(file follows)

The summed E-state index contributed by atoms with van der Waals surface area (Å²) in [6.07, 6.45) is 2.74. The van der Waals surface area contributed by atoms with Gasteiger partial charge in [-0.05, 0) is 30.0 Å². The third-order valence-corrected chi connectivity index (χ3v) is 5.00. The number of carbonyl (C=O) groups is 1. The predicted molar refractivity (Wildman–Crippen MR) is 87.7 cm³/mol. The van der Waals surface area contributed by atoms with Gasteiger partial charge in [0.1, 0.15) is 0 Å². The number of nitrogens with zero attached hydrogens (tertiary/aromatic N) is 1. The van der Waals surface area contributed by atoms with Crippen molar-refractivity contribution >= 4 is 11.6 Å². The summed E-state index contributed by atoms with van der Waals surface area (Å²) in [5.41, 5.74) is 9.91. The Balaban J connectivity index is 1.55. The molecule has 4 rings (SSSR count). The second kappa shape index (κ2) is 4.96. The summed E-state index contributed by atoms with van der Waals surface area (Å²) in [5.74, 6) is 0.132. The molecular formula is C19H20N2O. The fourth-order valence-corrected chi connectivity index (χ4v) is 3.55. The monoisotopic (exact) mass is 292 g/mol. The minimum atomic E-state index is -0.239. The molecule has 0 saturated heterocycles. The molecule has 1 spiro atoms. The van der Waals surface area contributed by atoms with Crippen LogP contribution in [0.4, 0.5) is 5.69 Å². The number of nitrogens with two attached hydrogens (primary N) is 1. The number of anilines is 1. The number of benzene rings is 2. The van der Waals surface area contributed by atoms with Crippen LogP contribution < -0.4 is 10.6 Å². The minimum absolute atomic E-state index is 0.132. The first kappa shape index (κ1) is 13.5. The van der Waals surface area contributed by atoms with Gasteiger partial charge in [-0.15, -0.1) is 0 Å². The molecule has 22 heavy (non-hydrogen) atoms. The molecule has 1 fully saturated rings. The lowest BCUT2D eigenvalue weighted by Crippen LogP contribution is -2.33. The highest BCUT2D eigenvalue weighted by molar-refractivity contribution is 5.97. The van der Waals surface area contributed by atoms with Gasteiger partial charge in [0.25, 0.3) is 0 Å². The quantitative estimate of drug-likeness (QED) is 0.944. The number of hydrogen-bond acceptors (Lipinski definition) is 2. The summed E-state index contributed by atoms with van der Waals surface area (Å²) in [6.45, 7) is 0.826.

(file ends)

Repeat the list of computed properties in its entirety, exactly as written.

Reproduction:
The summed E-state index contributed by atoms with van der Waals surface area (Å²) in [6.07, 6.45) is 2.74. The van der Waals surface area contributed by atoms with Gasteiger partial charge in [-0.05, 0) is 30.0 Å². The third-order valence-corrected chi connectivity index (χ3v) is 5.00. The number of carbonyl (C=O) groups is 1. The predicted molar refractivity (Wildman–Crippen MR) is 87.7 cm³/mol. The van der Waals surface area contributed by atoms with Gasteiger partial charge in [0.1, 0.15) is 0 Å². The number of nitrogens with zero attached hydrogens (tertiary/aromatic N) is 1. The van der Waals surface area contributed by atoms with Crippen molar-refractivity contribution >= 4 is 11.6 Å². The summed E-state index contributed by atoms with van der Waals surface area (Å²) in [5.41, 5.74) is 9.91. The Balaban J connectivity index is 1.55. The molecule has 4 rings (SSSR count). The second kappa shape index (κ2) is 4.96. The summed E-state index contributed by atoms with van der Waals surface area (Å²) in [5.74, 6) is 0.132. The molecular formula is C19H20N2O. The fourth-order valence-corrected chi connectivity index (χ4v) is 3.55. The monoisotopic (exact) mass is 292 g/mol. The minimum atomic E-state index is -0.239. The molecule has 0 saturated heterocycles. The molecule has 1 spiro atoms. The van der Waals surface area contributed by atoms with Crippen LogP contribution in [0.4, 0.5) is 5.69 Å². The number of nitrogens with two attached hydrogens (primary N) is 1. The number of anilines is 1. The number of benzene rings is 2. The van der Waals surface area contributed by atoms with Crippen LogP contribution < -0.4 is 10.6 Å². The minimum absolute atomic E-state index is 0.132. The first kappa shape index (κ1) is 13.5. The van der Waals surface area contributed by atoms with Gasteiger partial charge in [-0.15, -0.1) is 0 Å². The molecule has 22 heavy (non-hydrogen) atoms. The molecule has 1 fully saturated rings. The lowest BCUT2D eigenvalue weighted by Crippen LogP contribution is -2.33. The highest BCUT2D eigenvalue weighted by molar-refractivity contribution is 5.97. The van der Waals surface area contributed by atoms with Gasteiger partial charge in [0.25, 0.3) is 0 Å². The quantitative estimate of drug-likeness (QED) is 0.944. The number of hydrogen-bond acceptors (Lipinski definition) is 2. The summed E-state index contributed by atoms with van der Waals surface area (Å²) in [6.45, 7) is 0.826.